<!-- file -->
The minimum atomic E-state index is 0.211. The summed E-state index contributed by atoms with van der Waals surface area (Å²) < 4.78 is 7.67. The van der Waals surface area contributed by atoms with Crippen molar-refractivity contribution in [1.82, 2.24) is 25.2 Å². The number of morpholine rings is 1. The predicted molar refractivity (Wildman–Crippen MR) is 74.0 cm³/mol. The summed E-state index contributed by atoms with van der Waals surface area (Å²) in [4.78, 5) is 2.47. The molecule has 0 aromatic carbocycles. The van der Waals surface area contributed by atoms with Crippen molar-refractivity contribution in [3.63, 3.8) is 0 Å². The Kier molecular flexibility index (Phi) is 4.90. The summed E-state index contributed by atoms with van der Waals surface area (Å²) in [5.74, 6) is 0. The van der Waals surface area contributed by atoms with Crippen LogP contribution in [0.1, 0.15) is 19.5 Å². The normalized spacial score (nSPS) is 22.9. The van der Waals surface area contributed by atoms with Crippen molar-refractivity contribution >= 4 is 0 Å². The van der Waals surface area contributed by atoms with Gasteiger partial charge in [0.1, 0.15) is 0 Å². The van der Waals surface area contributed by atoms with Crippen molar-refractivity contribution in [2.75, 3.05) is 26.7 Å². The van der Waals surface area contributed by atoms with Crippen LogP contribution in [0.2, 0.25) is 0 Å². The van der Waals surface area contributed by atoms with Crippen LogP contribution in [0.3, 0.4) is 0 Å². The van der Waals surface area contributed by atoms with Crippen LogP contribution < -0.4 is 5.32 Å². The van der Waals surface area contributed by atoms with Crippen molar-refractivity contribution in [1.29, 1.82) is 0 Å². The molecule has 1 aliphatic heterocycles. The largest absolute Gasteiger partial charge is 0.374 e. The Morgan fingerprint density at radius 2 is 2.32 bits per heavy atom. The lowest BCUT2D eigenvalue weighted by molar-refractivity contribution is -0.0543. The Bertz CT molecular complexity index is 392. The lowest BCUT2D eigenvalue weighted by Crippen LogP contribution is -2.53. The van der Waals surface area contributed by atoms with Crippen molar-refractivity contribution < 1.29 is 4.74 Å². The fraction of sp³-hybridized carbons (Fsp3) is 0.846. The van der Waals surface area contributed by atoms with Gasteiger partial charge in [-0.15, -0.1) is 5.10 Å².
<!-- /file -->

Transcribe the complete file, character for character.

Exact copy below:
The minimum atomic E-state index is 0.211. The summed E-state index contributed by atoms with van der Waals surface area (Å²) < 4.78 is 7.67. The van der Waals surface area contributed by atoms with Crippen molar-refractivity contribution in [1.82, 2.24) is 25.2 Å². The number of morpholine rings is 1. The predicted molar refractivity (Wildman–Crippen MR) is 74.0 cm³/mol. The summed E-state index contributed by atoms with van der Waals surface area (Å²) in [4.78, 5) is 2.47. The molecule has 0 aromatic carbocycles. The van der Waals surface area contributed by atoms with Crippen molar-refractivity contribution in [3.63, 3.8) is 0 Å². The Kier molecular flexibility index (Phi) is 4.90. The summed E-state index contributed by atoms with van der Waals surface area (Å²) in [5.74, 6) is 0. The van der Waals surface area contributed by atoms with Crippen LogP contribution in [0.1, 0.15) is 19.5 Å². The normalized spacial score (nSPS) is 22.9. The van der Waals surface area contributed by atoms with Crippen molar-refractivity contribution >= 4 is 0 Å². The van der Waals surface area contributed by atoms with Gasteiger partial charge in [0.1, 0.15) is 0 Å². The van der Waals surface area contributed by atoms with Crippen molar-refractivity contribution in [2.75, 3.05) is 26.7 Å². The van der Waals surface area contributed by atoms with Crippen LogP contribution in [0.2, 0.25) is 0 Å². The van der Waals surface area contributed by atoms with Crippen LogP contribution in [0.3, 0.4) is 0 Å². The van der Waals surface area contributed by atoms with Crippen LogP contribution < -0.4 is 5.32 Å². The van der Waals surface area contributed by atoms with Crippen molar-refractivity contribution in [1.29, 1.82) is 0 Å². The molecule has 1 aliphatic heterocycles. The largest absolute Gasteiger partial charge is 0.374 e. The Morgan fingerprint density at radius 2 is 2.32 bits per heavy atom. The lowest BCUT2D eigenvalue weighted by molar-refractivity contribution is -0.0543. The Bertz CT molecular complexity index is 392. The lowest BCUT2D eigenvalue weighted by Crippen LogP contribution is -2.53. The van der Waals surface area contributed by atoms with Crippen molar-refractivity contribution < 1.29 is 4.74 Å². The fraction of sp³-hybridized carbons (Fsp3) is 0.846. The van der Waals surface area contributed by atoms with Gasteiger partial charge in [-0.15, -0.1) is 5.10 Å².